Earlier this month a significant lawsuit was filed by the NYC-based City Club and two individuals, Tom Fox, the head of the predecessor organization to the current Hudson River Park Trust and Rob Buchanan, a professor of environmental studies at the New School, around the elaborate plans for Pier 55, the Barry Diller / Diane von Furstenberg-fueled and funded project, citing secrecy of the plans which were kept from the public and inadequate environmental review (seriously? driving 547 pilings through the river bottom to bedrock?). I started to post about this at the time the lawsuit was announced; it is important to take a moment to understand the specifics.
You have to wonder about Community Board 2’s role in approving these plans and its Parks Committee’s lack of concern over handing public space to private entities, yet again, and about being left in the dark about the plans vs. demanding public input in a true public process, yet again. (See Washington Square Park & private conservancy.) The we-know-best attitude which fosters the secrecy continues to bother me. This is not how our public spaces should be operated – yet they continue to be.
From Gothamist, Billionaire Barry Diller’s Hudson River Dream Park Faces A Legal Challenge:
A group has filed a lawsuit to block the construction of Barry Diller’s $150 million park on the Hudson River.
The plan for Pier 55 and its 20-year lease were approved in February. Pier55 Inc., headed by Diller and his wife, Diane von Furstenburg, would kick in $113 million to sink 300 columns into the Hudson and whimsically suspend the 2.4 acres above the water, while taxpayers would cover the difference. Of course there would be concerts and performances. Venice, Italy was invoked. And so the Hudson River Park Trust, led by Michael Bloomberg’s girlfriend [Diana Taylor], gave the green light.
But the City Club, a good government group, argues in the lawsuit that by approving the secretive project (Diller began pitching designs for the park in early 2012, but the public wasn’t informed until November of last year), the Hudson River Park Trust failed to provide adequate opportunity for public comment, rushed through environmental reviews, and “violated the public trust doctrine by alienating public parkland to Pier55, Inc., a private entity.”
“Pier55, Inc. retains tremendous discretion over the use of the new structure, including the power to charge whatever they may want to charge for tickets to 49% of events held in the structures two event spaces,” the lawsuit argues. “The lease… also potentially allows for private memberships to the ‘island’ for permitted events and shows that the new structure is in fact a semi-private event space.”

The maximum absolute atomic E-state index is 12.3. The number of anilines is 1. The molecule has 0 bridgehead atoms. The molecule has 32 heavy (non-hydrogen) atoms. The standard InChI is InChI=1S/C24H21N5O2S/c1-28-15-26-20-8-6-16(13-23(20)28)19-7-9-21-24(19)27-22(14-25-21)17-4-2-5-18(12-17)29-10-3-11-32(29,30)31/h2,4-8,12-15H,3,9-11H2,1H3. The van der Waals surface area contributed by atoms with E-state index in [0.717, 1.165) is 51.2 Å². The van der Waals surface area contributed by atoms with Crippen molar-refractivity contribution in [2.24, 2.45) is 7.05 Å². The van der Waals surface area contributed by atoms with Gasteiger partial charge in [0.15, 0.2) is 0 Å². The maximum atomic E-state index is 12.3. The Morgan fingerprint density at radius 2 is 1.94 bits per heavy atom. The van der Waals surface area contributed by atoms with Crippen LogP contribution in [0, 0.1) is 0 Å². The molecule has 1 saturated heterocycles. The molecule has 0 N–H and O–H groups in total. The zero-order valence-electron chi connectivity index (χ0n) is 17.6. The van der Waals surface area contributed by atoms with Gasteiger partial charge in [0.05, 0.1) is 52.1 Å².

In addition to the environmental impact of driving hundreds of columns into the Hudson River and the shading the park will create, the lawsuit states that “the Pier 55 Project area will be home to a floating barge, adding to the overshadowed area, and adding moorings and other disturbings (this is slated to be an “actor’s barge,” which will be the size of some mansions).”
The City Club, which is also suing to prevent the construction of a mega mall next to Flushing Meadows-Corona Park (that suit was recently argued on appeal), is asking a judge to prevent Pier55’s construction until the trust complies with state regulations.
From the New York Times story, Civic Group Sues to Halt Hudson River Park Backed by Barry Diller:
The project won the support of Community Board 2, which includes that neighborhood, but was criticized by many environmentalists wary of building a platform the size of a Home Depot over the Hudson.
The suit argues that the trust failed to conduct a required environmental review, relying instead on an older analysis that did not envision Pier 55, the demolition of Pier 54 or development along the river since then.
This enabled the trust to conclude, the lawsuit says, that building an island and walkways and driving 547 pilings through the river bottom to bedrock was “free of potential environmental impacts.”
“We want to stop it at this time to allow for further public consideration,” said Michael Gruen, president of the City Club.
Two activists joined the City Club in bringing the action: Tom Fox, the first president of the Hudson River Park Conservancy, the trust’s predecessor, and Rob Buchanan, who teaches journalism and environmental studies at the New School.
Madelyn Wils, chief executive of the trust, did not immediately return calls requesting comment.
The Pier 55 project surfaced last November when Mr. Diller and the trust talked about it publicly. He hired an architect for the pier and recruited a high-powered group to oversee events, including Scott Rudin, the film and theater producer; George C. Wolfe, the former artistic director of the Public Theater; and Stephen Daldry, the British film and theater director and producer.
But the trust had been negotiating with Mr. Diller for more than a year. State Assemblywoman Deborah J. Glick, a Democrat whose district includes part of the Hudson River Park, said she had been left in dark about the trust’s plans when she agreed to legislation in 2013 allowing construction outside the historical footprint of Pier 54.
The Army Corps of Engineers and the State Department of Environmental Conservation still need to approve the project.
And DNAinfo uploaded and posted the legal documents here.
You can read the Hudson River Park Trust bylaws and mission statement.
Photos 1, 3 & 4 from this month’s Community Board 2 Parks Committee meeting at which Madelyn Wils and the architect showed renderings to the committee: Cathryn
Image #2: by Luxigon via Architectural Digest